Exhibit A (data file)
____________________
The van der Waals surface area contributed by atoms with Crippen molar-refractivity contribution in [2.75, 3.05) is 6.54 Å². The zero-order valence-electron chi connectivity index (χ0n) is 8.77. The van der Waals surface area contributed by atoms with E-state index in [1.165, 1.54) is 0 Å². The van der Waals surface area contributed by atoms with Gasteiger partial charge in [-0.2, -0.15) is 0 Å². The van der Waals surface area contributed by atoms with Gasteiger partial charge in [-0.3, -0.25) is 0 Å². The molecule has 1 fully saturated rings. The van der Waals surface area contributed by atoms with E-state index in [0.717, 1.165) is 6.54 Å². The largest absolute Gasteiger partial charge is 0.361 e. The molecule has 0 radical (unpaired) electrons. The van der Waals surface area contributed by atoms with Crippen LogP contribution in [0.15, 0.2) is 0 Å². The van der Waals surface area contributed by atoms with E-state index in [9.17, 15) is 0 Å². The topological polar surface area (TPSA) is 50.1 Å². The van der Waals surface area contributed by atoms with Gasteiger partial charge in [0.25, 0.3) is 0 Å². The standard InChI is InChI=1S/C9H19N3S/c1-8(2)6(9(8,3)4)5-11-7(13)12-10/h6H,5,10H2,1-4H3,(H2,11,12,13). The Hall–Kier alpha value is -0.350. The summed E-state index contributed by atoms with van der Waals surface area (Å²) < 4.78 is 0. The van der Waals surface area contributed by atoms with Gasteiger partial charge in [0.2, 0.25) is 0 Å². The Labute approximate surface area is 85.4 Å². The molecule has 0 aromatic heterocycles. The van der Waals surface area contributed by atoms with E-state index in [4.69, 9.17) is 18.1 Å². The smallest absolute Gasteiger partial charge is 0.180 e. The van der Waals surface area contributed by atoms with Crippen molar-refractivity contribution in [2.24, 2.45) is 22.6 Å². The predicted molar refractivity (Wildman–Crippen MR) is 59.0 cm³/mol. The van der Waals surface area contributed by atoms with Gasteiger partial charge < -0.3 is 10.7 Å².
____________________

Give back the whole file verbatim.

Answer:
The van der Waals surface area contributed by atoms with Crippen molar-refractivity contribution in [2.75, 3.05) is 6.54 Å². The zero-order valence-electron chi connectivity index (χ0n) is 8.77. The van der Waals surface area contributed by atoms with E-state index in [1.165, 1.54) is 0 Å². The van der Waals surface area contributed by atoms with Gasteiger partial charge in [-0.2, -0.15) is 0 Å². The van der Waals surface area contributed by atoms with Gasteiger partial charge in [-0.3, -0.25) is 0 Å². The molecule has 1 fully saturated rings. The van der Waals surface area contributed by atoms with E-state index in [0.717, 1.165) is 6.54 Å². The largest absolute Gasteiger partial charge is 0.361 e. The molecule has 0 radical (unpaired) electrons. The van der Waals surface area contributed by atoms with Crippen LogP contribution in [0.15, 0.2) is 0 Å². The van der Waals surface area contributed by atoms with E-state index in [9.17, 15) is 0 Å². The topological polar surface area (TPSA) is 50.1 Å². The van der Waals surface area contributed by atoms with Gasteiger partial charge in [0.25, 0.3) is 0 Å². The standard InChI is InChI=1S/C9H19N3S/c1-8(2)6(9(8,3)4)5-11-7(13)12-10/h6H,5,10H2,1-4H3,(H2,11,12,13). The Hall–Kier alpha value is -0.350. The summed E-state index contributed by atoms with van der Waals surface area (Å²) < 4.78 is 0. The van der Waals surface area contributed by atoms with Gasteiger partial charge in [0.2, 0.25) is 0 Å². The Labute approximate surface area is 85.4 Å². The molecule has 0 aromatic heterocycles. The van der Waals surface area contributed by atoms with E-state index in [4.69, 9.17) is 18.1 Å². The smallest absolute Gasteiger partial charge is 0.180 e. The van der Waals surface area contributed by atoms with Crippen molar-refractivity contribution in [2.24, 2.45) is 22.6 Å². The predicted molar refractivity (Wildman–Crippen MR) is 59.0 cm³/mol. The van der Waals surface area contributed by atoms with Gasteiger partial charge < -0.3 is 10.7 Å².